This is not to be confused with Ability Scores. Later you will want to modify these scores if they need any tweaking, but for now simply note which ability scores are important for this creature. Does the creature have super strength? Then its strength will be important. Is it dumb as a box of rocks? Then its intelligence is going to be low. We can work on balancing these later when we get into CR.
Going back to my Crystal Guardians I stole an ability from another creature, one not even in the 5th edition MM. I found a CRD for D&D 3.5 for a Gem Dragon and stole its Ray Reflection ability. This ability would return any ray spell cast at it to its owner. Sadly this didn't get used as my players didn't have such skills, but I got to show an NPC injuring themselves with it.
This is probably the most important part to your monster. How do you present it to the party? How does it look? Maybe it has large spikes and tentacles, but your players won't know that until you describe the beast. Perhaps something about its description hints at its abilities. Go into detail about how the abilities look and feel. Describing the sensation of the hairs on the back of the characters necks just as the throat of the massive lizard begins to glow will give a much bigger sense of dread/excitement as the creature uses its lightning breath weapon.
This is a topic I've been trying to put off. There are a lot of issues when it comes to the CR system in Dungeons and Dragons but little to no fault of Wizards of the Coast. For those unfamiliar with the CR system, it boils down to giving each creature a Challenge Rating based on their abilities, damage output, health, and defensive features. That CR also has a number of experience points associated with it. In the DMG there is a fancy chart that helps you figure out how big of an experience pool an encounter based on difficulty and the number of players for certain levels. From here you can figure out just how many creatures you are able to throw at your players for an encounter for it to be of a certain difficulty. At least that is how its sold.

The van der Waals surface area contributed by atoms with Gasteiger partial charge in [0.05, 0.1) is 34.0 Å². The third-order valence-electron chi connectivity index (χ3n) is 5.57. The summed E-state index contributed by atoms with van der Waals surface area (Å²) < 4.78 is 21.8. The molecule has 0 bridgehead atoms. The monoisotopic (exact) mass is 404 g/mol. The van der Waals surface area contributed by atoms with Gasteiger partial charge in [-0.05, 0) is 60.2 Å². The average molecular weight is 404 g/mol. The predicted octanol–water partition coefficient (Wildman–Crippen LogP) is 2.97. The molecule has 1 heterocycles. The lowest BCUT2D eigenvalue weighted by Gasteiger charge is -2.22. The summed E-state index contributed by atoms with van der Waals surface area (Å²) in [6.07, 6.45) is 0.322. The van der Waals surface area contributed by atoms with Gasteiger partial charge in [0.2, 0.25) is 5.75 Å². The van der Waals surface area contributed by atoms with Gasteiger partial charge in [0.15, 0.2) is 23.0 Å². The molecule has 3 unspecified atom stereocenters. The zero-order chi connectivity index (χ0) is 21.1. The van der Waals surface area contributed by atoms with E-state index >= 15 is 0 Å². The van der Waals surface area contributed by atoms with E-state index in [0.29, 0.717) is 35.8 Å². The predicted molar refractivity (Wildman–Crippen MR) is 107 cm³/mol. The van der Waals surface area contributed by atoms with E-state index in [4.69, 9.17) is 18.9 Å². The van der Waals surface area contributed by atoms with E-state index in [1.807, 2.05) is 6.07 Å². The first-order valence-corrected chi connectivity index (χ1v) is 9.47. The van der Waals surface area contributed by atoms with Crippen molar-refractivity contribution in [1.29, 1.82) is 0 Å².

Going back to my Crystal Guardian, in theory it should have been considered a deadly encounter but just barely. I knew it was going to create a problem but from experience I learned that usually players can destroy one big creature in a deadly encounter because of action economy, an important subject that honestly deserves its own article. However I learned incredibly quickly that this creature was the deadliest monster they had faced. About 4/5ths of the party had little to no resources that could do anything to it, simply because it was immune to nonmagical attacks that weren't adamantine. On top of that it was immune to force damage, which halted one of the players. Luckily it was my intent to make this creature terrifying as there were about twenty more scattered throughout the city they arrived in.
This example shows one glaring flaw with the CR system. The CR system does not take into account the abilities and equipment of the party, the situation the players are in are crucial to this. With this in mind it is up to the GM to be mindful of the parties situation when using the CR system. When faced head on a party of five can easily wipe out a band of Kobolds, but when the Kobolds are dropping boiling oil from a murder-hole HALF the number of Kobolds could wipe a party. Keeping this in mind I use the CR system as a starting point, or a guideline rather than an end-all-be-all.